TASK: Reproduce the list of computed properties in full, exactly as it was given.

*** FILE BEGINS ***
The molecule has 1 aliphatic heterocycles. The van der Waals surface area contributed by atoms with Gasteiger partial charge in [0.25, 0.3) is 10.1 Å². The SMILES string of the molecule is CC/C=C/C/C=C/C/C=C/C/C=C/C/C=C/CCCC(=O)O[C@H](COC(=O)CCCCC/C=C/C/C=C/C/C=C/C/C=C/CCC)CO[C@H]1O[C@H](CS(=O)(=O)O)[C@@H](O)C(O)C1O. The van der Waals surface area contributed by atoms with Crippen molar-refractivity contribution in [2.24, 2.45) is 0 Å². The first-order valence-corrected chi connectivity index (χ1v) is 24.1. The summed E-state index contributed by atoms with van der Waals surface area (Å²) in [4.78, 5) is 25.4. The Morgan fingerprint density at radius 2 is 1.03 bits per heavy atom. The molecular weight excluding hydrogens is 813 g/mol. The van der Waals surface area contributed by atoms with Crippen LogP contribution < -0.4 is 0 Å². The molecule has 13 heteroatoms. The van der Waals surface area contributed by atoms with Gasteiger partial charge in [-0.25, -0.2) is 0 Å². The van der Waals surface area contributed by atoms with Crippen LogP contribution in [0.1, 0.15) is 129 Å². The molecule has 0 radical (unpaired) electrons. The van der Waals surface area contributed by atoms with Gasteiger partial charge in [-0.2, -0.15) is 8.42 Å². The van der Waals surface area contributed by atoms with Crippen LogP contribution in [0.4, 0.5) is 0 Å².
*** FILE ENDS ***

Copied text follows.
The molecule has 1 aliphatic heterocycles. The van der Waals surface area contributed by atoms with Gasteiger partial charge in [0.25, 0.3) is 10.1 Å². The SMILES string of the molecule is CC/C=C/C/C=C/C/C=C/C/C=C/C/C=C/CCCC(=O)O[C@H](COC(=O)CCCCC/C=C/C/C=C/C/C=C/C/C=C/CCC)CO[C@H]1O[C@H](CS(=O)(=O)O)[C@@H](O)C(O)C1O. The van der Waals surface area contributed by atoms with Crippen molar-refractivity contribution in [2.24, 2.45) is 0 Å². The first-order valence-corrected chi connectivity index (χ1v) is 24.1. The summed E-state index contributed by atoms with van der Waals surface area (Å²) in [4.78, 5) is 25.4. The Morgan fingerprint density at radius 2 is 1.03 bits per heavy atom. The molecular weight excluding hydrogens is 813 g/mol. The van der Waals surface area contributed by atoms with Crippen LogP contribution < -0.4 is 0 Å². The molecule has 13 heteroatoms. The van der Waals surface area contributed by atoms with Gasteiger partial charge in [-0.25, -0.2) is 0 Å². The van der Waals surface area contributed by atoms with Crippen LogP contribution in [0.1, 0.15) is 129 Å². The molecule has 0 radical (unpaired) electrons. The van der Waals surface area contributed by atoms with Gasteiger partial charge in [-0.2, -0.15) is 8.42 Å². The van der Waals surface area contributed by atoms with Crippen LogP contribution in [0.4, 0.5) is 0 Å².